Although glorifying and pleasing God is the first and most important way that Christians suffer well, it is not the only one. Lord willing, future columns in this magazine will consider additional ways that our suffering can be beautiful—e.g., as we grow in grace ourselves and minister to others in and through it. We will also look at some of the things we need in order to do this and how the Lord supplies them. This is not to downplay in any way the terrible pain and ugliness that believers face in this world. Even for Christians—sometimes especially for them—life can be brutal and nasty to the point of excruciating. Despite our suffering, we want to magnify the wisdom, goodness, and power of the God who can transmute our pain and ugliness into beauty. Are you in agony? Do you want to make your suffering beautiful to the Lord and to others around you? Then offer it to him as Mary did with her precious perfume. Ask him, by his grace, to please and glorify himself in it, and then trust him to do so. He did it supremely at the cross, and he is able and willing to do it with our “crosses” as well.
J. D. “Skip” Dusenbury (DMin, Westminster Theological Seminary, Philadelphia) is a retired pastor.
Footnotes:1. I agree with those commentators who believe that Mark 14:16–19 and John 12:1–8 describe the same event, and John identifies the woman as Mary, the sister of Martha and Lazarus.
2. Unless otherwise noted, all Scripture references are from the English Standard Version (ESV).
3. Westminster Confession of Faith 6.6; Westminster Larger Catechism 23,27; Westminster Shorter Catechism 17, 19.
4. Gen. 3:15; Ps. 22; Isa. 53, etc.
5. Matt. 10:38–39; Luke 9:23; 14:25–27; John 12:25–26; 15:18–20; 16:2.
6. Gen. 50:20; Jer. 29:11; Rom. 8:28–29.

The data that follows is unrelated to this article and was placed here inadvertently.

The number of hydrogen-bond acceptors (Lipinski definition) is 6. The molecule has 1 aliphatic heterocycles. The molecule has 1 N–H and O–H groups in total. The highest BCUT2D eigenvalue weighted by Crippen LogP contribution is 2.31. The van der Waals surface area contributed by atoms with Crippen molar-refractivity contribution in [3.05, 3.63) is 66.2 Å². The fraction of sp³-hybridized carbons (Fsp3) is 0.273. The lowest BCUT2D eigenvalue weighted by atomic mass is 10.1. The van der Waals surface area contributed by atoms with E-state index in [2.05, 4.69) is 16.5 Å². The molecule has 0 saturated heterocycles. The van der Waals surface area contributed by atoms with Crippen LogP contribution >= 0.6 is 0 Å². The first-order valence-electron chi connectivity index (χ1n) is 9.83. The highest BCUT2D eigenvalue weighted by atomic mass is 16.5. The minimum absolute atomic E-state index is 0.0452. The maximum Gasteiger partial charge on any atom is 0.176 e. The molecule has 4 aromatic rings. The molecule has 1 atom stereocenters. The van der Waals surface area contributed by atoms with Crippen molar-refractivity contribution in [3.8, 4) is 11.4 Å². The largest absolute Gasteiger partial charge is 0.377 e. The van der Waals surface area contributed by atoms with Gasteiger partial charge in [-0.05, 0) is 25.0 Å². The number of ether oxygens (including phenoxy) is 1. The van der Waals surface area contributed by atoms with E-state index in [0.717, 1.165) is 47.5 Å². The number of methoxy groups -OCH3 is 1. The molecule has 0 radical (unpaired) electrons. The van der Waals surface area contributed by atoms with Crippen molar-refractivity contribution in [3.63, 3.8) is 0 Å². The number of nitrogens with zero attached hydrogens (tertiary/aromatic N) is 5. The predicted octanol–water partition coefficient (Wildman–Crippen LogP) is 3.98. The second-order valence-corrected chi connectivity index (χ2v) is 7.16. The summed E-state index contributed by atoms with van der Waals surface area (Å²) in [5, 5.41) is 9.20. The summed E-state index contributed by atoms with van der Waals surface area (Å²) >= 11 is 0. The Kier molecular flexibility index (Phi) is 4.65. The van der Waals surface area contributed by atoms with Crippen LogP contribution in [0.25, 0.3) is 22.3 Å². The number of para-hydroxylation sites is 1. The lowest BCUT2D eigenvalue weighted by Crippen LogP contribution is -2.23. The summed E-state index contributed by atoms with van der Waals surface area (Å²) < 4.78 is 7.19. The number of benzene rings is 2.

7. Rom. 8:17; 2 Cor. 1:5; Phil. 3:10; 1 Pet. 5:9–10.
8. David W. Jones and Russell S. Woodbridge, Health, Wealth, and Happiness: How the Prosperity Gospel Overshadows the Gospel of Christ (Grand Rapids: Kregel, 2017), 39–92.
9. David Powlison, “The Therapeutic Gospel,” Nine Marks, February 25, 2010, accessed August 13, 2021, https://www.9marks.org/article/therapeutic-gospel/.
10. The term was coined by Christian Smith and Melinda Lundquist Denton in Soul Searching: The Religious and Spiritual Lives of American Teenagers (New York: Oxford University Press, 2005). See also Kenda Creasy Dean, Almost Christian: What the Faith of Our Teenagers is Telling the American Church (New York: Oxford University Press, 2010); and Albert Mohler, “Moralistic Therapeutic Deism—the New American Religion,” Albert Mohler, April 11, 2005, accessed on September 13, 2021, https://albertmohler.com/2005/04/11/moralistic-therapeutic-deism-the-new-american-religion-2.
11. Paul David Tripp, Suffering: Eternity Makes a Difference (Phillipsburg: P&R, 2001), 1–2.
12. Jonathan King, The Beauty of the Lord: Theology as Aesthetics (Bellingham, WA: Lexham Press, 2018).
13. King, The Beauty of the Lord, 9–15.
14. Westminster Larger Catechism 1; Westminster Shorter Catechism 1.
15. John 12:27–28; 17:1,4; Matt. 6:9.
16. Rom. 16:36; 1 Cor. 6:20; 10:31; Col. 3:23; 1 Pet. 4:10.
17. Mark 3:1–6; Luke 13:14; John 5:10, 16; 9:16.
18. Pss. 11:7; 37:23; 147:11; Prov. 11:20; 15:8–9; Isa. 56:4.
19. Isa. 63:9; Zech. 2:8; Acts 9:4; 1 Cor. 1:9; Heb. 4:15–16; 1 John 1:3.
20. Rom. 8:8–9; Eph. 5:10; Col. 1:10; 3:20; 1 Thess. 2:4; 4:1; Heb. 13:16; 1 John 3:22.